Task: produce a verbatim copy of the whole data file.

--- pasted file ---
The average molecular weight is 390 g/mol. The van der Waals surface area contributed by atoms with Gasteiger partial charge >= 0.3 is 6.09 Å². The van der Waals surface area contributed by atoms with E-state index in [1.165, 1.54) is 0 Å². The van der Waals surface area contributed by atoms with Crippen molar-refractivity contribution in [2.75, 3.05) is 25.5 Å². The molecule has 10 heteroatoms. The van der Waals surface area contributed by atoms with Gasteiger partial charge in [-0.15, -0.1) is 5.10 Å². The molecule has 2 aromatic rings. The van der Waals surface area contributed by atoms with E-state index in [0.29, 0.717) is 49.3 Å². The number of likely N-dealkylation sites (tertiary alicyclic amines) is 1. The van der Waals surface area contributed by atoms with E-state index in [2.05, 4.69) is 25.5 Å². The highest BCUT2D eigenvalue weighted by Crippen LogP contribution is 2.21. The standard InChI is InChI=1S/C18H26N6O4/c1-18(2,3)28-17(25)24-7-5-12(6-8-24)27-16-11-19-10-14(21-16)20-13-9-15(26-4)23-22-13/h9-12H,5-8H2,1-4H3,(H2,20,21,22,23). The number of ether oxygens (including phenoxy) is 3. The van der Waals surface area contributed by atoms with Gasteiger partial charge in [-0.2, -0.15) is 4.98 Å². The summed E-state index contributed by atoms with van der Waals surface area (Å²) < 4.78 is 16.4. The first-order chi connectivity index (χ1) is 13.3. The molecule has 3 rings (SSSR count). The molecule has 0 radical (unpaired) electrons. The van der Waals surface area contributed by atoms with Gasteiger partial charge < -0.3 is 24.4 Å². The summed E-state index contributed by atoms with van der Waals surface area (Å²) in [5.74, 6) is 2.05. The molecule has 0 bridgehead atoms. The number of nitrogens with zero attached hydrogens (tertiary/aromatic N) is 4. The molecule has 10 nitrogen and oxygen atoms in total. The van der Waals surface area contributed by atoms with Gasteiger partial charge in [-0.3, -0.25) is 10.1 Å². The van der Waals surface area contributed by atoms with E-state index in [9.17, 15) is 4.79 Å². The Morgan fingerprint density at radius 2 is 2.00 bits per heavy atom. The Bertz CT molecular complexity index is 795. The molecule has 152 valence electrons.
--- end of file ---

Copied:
The average molecular weight is 390 g/mol. The van der Waals surface area contributed by atoms with Gasteiger partial charge >= 0.3 is 6.09 Å². The van der Waals surface area contributed by atoms with E-state index in [1.165, 1.54) is 0 Å². The van der Waals surface area contributed by atoms with Crippen molar-refractivity contribution in [2.75, 3.05) is 25.5 Å². The molecule has 10 heteroatoms. The van der Waals surface area contributed by atoms with Gasteiger partial charge in [-0.15, -0.1) is 5.10 Å². The molecule has 2 aromatic rings. The van der Waals surface area contributed by atoms with E-state index in [0.29, 0.717) is 49.3 Å². The number of likely N-dealkylation sites (tertiary alicyclic amines) is 1. The van der Waals surface area contributed by atoms with E-state index in [2.05, 4.69) is 25.5 Å². The highest BCUT2D eigenvalue weighted by Crippen LogP contribution is 2.21. The standard InChI is InChI=1S/C18H26N6O4/c1-18(2,3)28-17(25)24-7-5-12(6-8-24)27-16-11-19-10-14(21-16)20-13-9-15(26-4)23-22-13/h9-12H,5-8H2,1-4H3,(H2,20,21,22,23). The number of ether oxygens (including phenoxy) is 3. The van der Waals surface area contributed by atoms with Gasteiger partial charge in [-0.2, -0.15) is 4.98 Å². The summed E-state index contributed by atoms with van der Waals surface area (Å²) < 4.78 is 16.4. The first-order chi connectivity index (χ1) is 13.3. The molecule has 3 rings (SSSR count). The molecule has 0 radical (unpaired) electrons. The van der Waals surface area contributed by atoms with Gasteiger partial charge < -0.3 is 24.4 Å². The summed E-state index contributed by atoms with van der Waals surface area (Å²) in [5.74, 6) is 2.05. The molecule has 0 bridgehead atoms. The number of nitrogens with zero attached hydrogens (tertiary/aromatic N) is 4. The molecule has 10 nitrogen and oxygen atoms in total. The van der Waals surface area contributed by atoms with Gasteiger partial charge in [-0.3, -0.25) is 10.1 Å². The van der Waals surface area contributed by atoms with E-state index in [9.17, 15) is 4.79 Å². The Morgan fingerprint density at radius 2 is 2.00 bits per heavy atom. The Bertz CT molecular complexity index is 795. The molecule has 152 valence electrons.